Illegal sites, by definition, are digital counterfeits. They aren't Rolex, but they often want to make you believe that they're the real deal, plated in gold and silver, when actually they're just cheap knockoffs.
The name might be your first clue that you're dealing with imposters. Check the domain name that appears in the address line of your browser. Many illicit sites (of all kinds) are hosted in far-flung or obscure locations and thus may not have a typical .com name that denotes so much of the Web's more credible traffic.
What's more, the full name of the site might give you pause. If a site name likeWeHazMoviez4Freez.biz, for example, doesn't make you think twice about its legality, you may need to sharpen your Internet scam-detecting skills before doing more surfing.
Web browser designers are constantly updating the security features of their software. To that end, many browsers display a can't-miss warning if you try to load a questionable site.
If a site is deemed insecure, either due to its illegal material or because it hosts potentially damaging malware, your browser halts the loading process and shows a warning. In most cases, you'll have the option of reversing course, or, at your own peril, plunging ahead into dangerous digital waters.
You can be sure that legal, above-board sites rarely trigger such messages. Don't rely on a browser's warning system alone to protect you, though. Prevent egregious user errors (that is, blindly clicking away at weird links) by avoiding questionable sites whenever possible.
Let's say you find a site with a tantalizing selection of great, new movies. You excitedly click a title to play the movie, and instead of the opening credits, you see a pop-up indicating that you need to download special video playback software.
Downloading and installing software from an unknown source is perhaps the single biggest security mistake you can commit. Doing so can open a virtual Pandora's Box. Your computer may be crippled by a virus. Your personal information, including vital financial data, could be stolen.
When necessary, legitimate services will offer adequate explanations and alerts before they ask you to install a program. Illegal sites, however, merely try to convince you to click through a download process as quickly as possible. Avoid such sites altogether and you and your computer will be much safer.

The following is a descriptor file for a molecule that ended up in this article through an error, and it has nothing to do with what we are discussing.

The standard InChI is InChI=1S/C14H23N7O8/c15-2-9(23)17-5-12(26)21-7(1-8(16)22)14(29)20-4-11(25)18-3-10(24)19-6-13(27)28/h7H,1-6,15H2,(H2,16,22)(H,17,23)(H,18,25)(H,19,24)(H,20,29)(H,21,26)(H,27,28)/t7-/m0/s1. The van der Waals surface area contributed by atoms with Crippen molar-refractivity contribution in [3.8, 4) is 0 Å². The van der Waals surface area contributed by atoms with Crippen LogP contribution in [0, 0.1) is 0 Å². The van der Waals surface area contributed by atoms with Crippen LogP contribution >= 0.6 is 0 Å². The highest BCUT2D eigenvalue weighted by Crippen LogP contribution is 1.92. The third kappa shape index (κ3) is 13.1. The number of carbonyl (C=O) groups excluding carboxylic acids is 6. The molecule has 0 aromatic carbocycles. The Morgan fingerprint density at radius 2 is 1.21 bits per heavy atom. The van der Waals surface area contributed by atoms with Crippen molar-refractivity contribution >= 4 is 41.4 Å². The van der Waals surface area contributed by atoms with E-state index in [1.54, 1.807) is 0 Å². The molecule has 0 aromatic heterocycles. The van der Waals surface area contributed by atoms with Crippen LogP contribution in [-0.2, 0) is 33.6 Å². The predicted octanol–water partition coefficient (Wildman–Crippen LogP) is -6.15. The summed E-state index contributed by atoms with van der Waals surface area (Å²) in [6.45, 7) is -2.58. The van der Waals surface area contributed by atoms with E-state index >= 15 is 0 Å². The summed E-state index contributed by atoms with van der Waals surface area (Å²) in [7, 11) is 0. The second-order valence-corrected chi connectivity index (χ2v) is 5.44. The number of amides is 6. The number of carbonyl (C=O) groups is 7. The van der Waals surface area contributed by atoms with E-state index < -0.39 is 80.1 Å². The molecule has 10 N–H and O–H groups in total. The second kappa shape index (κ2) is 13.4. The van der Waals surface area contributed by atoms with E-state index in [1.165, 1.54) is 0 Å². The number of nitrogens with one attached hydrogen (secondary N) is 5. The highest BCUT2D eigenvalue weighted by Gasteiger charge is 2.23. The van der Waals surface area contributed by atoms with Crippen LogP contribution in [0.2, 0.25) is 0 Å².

Operators of illegal sites often couldn't care less if you pay for their so-called services. Their primary goal is to get you to click the ads or to download iffy software from their servers. That's why they use huge fonts and flashing graphics to emphasize the word "free."
Free, of course, is a trigger word that sends many consumers into a mouth-frothing frenzy. Click a few links for a free movie? Why not? Oh, I have to click a bizarre graphic for Indonesian cheesecake first? No problem!
That's exactly the mentality that illicit site owners hope you'll follow. Legit sites, on the other hand, lure users with a few streams but hold the good stuff closer to their vests, hoping you'll ante up for a subscription or at least a one-time fee for the right to play their content.
Free lunch? When it comes to streaming movies from obscure Web sites, don't bet on it.
Just as with big-name Hollywood studios, the Web sites that stream their movies and television shows have made names for themselves. Those brand names charge a fee (either per movie or by the month) for their services, which are generally easy-to-use, dependable and fast.
Among those names are Netflix, Hulu, Amazon Instant Video, Crackle and other sites that offer all sorts of on-demand, streaming content. Compare these sites to their black-market brethren, and the differences are usually stark. The professional, corporate-operated sites are low on ads and high on accessibility, and they steer you toward their paid services. The fakes are clunky and suspicious-looking.
As bandwidth speeds increase and mobile devices become more adept at playing high-resolution video, you'll see more and more options for video streaming all over the Internet. By avoiding illegal streaming sites, you'll dodge scams and security problems galore, access higher-quality content and know that you're paying for the content you use.
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Author's Note: 10 Signs that Streaming Movie Site Isn't Legit
Contemporary peer-to-peer networks continue to flourish in spite of the best efforts of heavyweight copyright and corporate attorneys. When one service finally gets unplugged, another takes its place.
As if unauthorized downloads alone weren't causing enough difficulty, streaming content further muddies the waters. If you really love movies, you can do yourself and other movie buffs a favor: find legal ways to pay for and enjoy that content. In doing so, you support the entertainment industry and you dodge digital security pitfalls of all kinds, too.